In 1982, Canadian astronomer Paul Hickson published a study of 100 compact galaxy groups visible from the northern hemisphere. The best known entries are Copeland's Septet (57), Seyfert's Sextet (79), Stephan's Quintet (92)
Kinematic studies suggest that such crowded clusters are dynamically dominated by immense halos of dark matter where each member galaxy forms within its own subhalo, or a dark matter overdensity. Since the galaxies are gravitationally tightly bound, they manifest strong tidal interactions in the form of morphological deformation, elevated star formation rates, active galactic nucleus activity, and galaxy mergers. It is expected that the ultimate destiny of such groups is a merger into giant elliptical galaxies.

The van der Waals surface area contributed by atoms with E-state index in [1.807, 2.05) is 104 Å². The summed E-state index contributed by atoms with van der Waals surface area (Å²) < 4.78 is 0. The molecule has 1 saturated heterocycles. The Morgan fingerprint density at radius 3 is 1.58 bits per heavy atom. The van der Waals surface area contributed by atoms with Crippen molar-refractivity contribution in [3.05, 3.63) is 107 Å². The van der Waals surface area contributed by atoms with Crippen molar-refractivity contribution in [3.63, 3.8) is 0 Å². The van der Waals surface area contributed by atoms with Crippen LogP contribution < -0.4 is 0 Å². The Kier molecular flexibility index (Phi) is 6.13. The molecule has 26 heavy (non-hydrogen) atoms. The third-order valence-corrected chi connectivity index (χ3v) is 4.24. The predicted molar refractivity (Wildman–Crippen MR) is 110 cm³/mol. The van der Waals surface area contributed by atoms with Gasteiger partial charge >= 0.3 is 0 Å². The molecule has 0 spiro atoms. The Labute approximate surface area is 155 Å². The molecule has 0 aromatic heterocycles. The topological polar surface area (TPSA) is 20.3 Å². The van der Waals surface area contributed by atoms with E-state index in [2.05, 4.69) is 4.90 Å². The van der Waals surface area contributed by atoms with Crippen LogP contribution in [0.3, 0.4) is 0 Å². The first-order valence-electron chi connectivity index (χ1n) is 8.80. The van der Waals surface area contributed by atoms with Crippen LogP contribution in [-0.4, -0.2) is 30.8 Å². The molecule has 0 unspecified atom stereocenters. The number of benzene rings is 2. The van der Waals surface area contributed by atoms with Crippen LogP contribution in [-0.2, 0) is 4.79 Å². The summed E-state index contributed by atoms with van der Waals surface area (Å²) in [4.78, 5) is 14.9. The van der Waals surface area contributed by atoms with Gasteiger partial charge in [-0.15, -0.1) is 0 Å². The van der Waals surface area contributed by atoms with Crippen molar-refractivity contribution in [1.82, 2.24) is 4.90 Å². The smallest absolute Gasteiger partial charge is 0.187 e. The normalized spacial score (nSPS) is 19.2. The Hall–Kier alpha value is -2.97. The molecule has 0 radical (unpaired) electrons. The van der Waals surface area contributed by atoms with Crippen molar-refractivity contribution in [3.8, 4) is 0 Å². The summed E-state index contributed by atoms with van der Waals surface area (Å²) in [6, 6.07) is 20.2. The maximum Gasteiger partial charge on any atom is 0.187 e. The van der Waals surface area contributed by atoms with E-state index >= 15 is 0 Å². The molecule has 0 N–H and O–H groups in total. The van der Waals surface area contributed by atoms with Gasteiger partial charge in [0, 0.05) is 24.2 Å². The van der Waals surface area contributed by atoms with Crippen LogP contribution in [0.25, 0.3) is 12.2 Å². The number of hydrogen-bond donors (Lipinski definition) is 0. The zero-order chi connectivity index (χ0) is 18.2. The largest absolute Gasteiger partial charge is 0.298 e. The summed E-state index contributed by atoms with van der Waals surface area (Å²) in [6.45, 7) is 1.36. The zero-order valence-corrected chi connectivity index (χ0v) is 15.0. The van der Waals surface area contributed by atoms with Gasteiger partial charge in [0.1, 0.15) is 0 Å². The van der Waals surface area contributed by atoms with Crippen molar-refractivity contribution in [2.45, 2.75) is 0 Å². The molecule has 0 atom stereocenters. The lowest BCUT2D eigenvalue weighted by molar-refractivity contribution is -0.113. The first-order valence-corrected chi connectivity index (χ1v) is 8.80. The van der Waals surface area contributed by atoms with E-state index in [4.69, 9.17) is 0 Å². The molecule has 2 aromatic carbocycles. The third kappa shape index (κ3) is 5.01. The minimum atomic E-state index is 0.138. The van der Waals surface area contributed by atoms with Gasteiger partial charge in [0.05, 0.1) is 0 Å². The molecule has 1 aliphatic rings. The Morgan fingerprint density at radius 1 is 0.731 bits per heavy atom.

Unfortunately, most of these groups are too distant, small, and featureless to be of aesthetic interest in modest telescopes. Hickson Compact Group 44 (HCG 44) is a rare exception. It is composed of NGC 3190 (NGC 3189 is the SW region of this galaxy) which is a deformed edge-on spiral, elliptical galaxy NGC 3193, a deformed spiral NGC 3185, and a highly deformed spiral NGC 3187 whose light-blue color indicates abundant starburst activity. Irregular dwarf galaxy LEDA 86788 is probably a distant member of the group, but not presently interacting. Measurable and derived properties of the group members are presented in the chart below.
The last four galaxies in the chart are large and luminous, lying at light travel distances between 1.5 and 2.9 billion light years. Their measured angular sizes and derived actual diameters are probably larger than listed because the full extent of their faint peripheral sectors is not recordable.
Edited by rekokich, 22 October 2020 - 12:39 AM.